Howard Hills, author of Citizens Without A State, discusses the underlying causes that allow Puerto Rico to be treated differently from states.
“Citizenship,” Hills says, “is the right to vote for representation in Congress and the right to be represented in the Electoral College… Voting is not a right of national citizenship. It’s a right of state citizenship.”
The history of Puerto Rico’s relationship with the United States is complicated. The current situation is not that complicated, though.
“The main reason Puerto Rico doesn’t get treated the way states get treated,” Hills points out, “is because it doesn’t have voting representation in the Electoral College that selects the president — and the president and the Congress select the Supreme Court.”
The federal government can’t make Puerto Rico equal to the states by fiat. Any special treatment Puerto Rico receives under Congress now can be taken away by a future Congress.
Only statehood gives permanent rights and responsibilities to the U.S. citizens of Puerto Rico.
“Statehood provides an equal footing and participation,” Hills points out. Only with the permanent relationship of statehood can Puerto Rico get the level playing field it deserves. “Our system only works when you have equal rights.”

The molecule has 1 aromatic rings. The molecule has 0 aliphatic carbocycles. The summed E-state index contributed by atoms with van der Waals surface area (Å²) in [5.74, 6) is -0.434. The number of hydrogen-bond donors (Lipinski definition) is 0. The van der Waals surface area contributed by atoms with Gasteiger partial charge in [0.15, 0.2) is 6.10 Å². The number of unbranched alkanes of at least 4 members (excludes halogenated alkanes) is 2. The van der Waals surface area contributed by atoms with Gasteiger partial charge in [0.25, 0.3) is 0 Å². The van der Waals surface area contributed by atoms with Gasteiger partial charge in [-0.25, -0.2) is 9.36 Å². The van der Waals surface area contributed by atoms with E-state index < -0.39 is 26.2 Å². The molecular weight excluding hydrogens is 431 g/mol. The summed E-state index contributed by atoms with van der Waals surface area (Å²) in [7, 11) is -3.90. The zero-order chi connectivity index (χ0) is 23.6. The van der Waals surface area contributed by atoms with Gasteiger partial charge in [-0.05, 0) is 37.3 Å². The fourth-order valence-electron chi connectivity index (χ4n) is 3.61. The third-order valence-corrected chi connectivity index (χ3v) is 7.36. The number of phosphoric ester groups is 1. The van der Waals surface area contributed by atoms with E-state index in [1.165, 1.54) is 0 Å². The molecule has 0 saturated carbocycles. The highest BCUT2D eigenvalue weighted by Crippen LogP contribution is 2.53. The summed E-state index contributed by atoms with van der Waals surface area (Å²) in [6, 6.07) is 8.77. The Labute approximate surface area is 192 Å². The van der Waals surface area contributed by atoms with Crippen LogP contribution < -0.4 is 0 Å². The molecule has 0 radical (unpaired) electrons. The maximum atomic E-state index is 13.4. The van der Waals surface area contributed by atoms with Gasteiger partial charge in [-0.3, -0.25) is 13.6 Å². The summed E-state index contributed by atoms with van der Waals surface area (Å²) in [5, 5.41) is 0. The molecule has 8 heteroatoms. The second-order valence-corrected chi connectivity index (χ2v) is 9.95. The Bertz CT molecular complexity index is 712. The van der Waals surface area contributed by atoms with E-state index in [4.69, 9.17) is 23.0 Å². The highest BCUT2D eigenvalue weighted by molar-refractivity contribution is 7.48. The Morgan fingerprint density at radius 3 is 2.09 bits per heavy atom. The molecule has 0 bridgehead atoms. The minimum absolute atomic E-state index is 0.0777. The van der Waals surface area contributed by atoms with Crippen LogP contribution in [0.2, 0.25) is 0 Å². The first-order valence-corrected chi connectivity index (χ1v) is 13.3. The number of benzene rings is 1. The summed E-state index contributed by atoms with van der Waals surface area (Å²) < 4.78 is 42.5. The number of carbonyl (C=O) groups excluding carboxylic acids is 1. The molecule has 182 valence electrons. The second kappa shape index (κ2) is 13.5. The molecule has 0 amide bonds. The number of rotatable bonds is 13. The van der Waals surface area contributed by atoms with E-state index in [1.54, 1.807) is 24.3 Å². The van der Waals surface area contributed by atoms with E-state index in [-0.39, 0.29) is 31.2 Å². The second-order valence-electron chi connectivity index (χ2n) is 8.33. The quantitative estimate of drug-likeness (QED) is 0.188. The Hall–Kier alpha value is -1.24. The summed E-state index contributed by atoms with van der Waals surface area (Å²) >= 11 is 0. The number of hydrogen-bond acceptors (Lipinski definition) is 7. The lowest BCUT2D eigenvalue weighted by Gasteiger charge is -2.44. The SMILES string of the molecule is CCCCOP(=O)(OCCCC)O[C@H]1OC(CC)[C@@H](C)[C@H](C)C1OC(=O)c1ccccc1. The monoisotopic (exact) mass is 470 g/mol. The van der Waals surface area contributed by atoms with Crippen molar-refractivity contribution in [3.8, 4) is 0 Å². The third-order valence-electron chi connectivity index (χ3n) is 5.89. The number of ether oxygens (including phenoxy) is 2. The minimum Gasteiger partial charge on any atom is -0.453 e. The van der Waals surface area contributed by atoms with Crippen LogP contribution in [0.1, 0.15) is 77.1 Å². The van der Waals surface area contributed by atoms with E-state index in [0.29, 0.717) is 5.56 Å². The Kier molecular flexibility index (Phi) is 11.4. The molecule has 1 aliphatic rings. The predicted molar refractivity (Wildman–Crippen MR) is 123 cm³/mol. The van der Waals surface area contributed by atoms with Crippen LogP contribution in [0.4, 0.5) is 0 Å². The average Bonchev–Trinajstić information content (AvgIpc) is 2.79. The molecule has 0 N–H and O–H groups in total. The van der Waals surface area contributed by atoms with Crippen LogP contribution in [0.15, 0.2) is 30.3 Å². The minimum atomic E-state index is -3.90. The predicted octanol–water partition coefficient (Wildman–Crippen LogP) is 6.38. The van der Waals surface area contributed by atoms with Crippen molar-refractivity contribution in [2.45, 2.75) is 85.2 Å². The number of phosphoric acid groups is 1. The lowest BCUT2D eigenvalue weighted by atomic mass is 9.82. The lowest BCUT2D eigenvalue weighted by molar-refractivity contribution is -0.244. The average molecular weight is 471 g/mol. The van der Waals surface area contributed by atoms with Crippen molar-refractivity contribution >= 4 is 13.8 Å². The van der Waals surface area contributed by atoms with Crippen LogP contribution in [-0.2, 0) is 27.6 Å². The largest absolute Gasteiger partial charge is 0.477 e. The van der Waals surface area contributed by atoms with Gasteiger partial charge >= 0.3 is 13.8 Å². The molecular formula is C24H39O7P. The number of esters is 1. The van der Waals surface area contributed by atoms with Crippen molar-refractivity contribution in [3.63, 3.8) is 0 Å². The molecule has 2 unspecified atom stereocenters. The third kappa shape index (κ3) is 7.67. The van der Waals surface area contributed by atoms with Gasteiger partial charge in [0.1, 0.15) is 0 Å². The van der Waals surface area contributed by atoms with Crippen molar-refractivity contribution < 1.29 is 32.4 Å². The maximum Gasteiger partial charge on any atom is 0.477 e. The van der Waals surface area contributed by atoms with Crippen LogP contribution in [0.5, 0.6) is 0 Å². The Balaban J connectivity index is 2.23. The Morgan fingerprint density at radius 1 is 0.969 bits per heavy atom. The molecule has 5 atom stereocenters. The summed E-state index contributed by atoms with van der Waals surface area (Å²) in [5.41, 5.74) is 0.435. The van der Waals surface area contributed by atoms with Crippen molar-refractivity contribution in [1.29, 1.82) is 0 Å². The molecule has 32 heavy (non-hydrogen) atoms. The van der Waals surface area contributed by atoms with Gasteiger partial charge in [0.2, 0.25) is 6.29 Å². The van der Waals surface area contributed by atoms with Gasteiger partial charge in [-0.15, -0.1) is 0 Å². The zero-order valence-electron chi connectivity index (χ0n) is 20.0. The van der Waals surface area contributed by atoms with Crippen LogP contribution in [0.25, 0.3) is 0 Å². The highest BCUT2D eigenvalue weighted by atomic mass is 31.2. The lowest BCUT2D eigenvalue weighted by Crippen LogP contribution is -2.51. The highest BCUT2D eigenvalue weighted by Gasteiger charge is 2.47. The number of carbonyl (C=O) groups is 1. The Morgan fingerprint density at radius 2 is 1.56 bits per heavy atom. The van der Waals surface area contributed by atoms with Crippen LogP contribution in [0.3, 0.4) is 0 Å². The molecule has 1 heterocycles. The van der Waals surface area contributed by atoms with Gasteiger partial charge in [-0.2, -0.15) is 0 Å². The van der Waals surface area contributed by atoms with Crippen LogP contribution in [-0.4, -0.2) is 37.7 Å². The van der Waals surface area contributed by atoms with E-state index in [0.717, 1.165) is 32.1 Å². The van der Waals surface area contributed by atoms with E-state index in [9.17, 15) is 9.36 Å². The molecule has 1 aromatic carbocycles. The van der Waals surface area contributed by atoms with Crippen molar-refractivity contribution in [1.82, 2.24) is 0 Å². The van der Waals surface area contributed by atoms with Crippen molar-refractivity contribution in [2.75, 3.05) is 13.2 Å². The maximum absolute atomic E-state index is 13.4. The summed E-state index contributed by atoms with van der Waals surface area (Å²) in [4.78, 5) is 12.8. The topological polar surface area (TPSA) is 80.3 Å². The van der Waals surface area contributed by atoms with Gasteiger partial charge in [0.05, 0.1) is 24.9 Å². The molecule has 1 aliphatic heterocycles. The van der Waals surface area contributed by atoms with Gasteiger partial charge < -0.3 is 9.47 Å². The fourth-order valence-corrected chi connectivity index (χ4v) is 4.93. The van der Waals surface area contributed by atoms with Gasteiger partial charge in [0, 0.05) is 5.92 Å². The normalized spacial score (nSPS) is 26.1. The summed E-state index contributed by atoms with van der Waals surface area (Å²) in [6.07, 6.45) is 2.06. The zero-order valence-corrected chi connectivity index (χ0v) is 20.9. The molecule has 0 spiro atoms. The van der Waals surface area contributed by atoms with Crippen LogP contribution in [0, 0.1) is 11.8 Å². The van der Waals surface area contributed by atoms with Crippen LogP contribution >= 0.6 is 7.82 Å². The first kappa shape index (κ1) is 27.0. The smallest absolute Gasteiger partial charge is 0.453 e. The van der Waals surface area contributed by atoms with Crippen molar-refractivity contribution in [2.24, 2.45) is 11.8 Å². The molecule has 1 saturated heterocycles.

Hills reminds listeners that every territory had people who were getting rich off of that territory. Those people didn’t want statehood, even though statehood has led to prosperity for every territory that has become a state. “Our country is a success story of how racism has been overcome and defeated.” Bringing Puerto Rico into the Union, he says, is the next step in the inspiring story of our nation.
The video also shows discussion of the autonomist movement and the conflicts of the 20th century.
Watch the video, and tell us what you think.
In December only, you can also receive Citizens Without A State for free.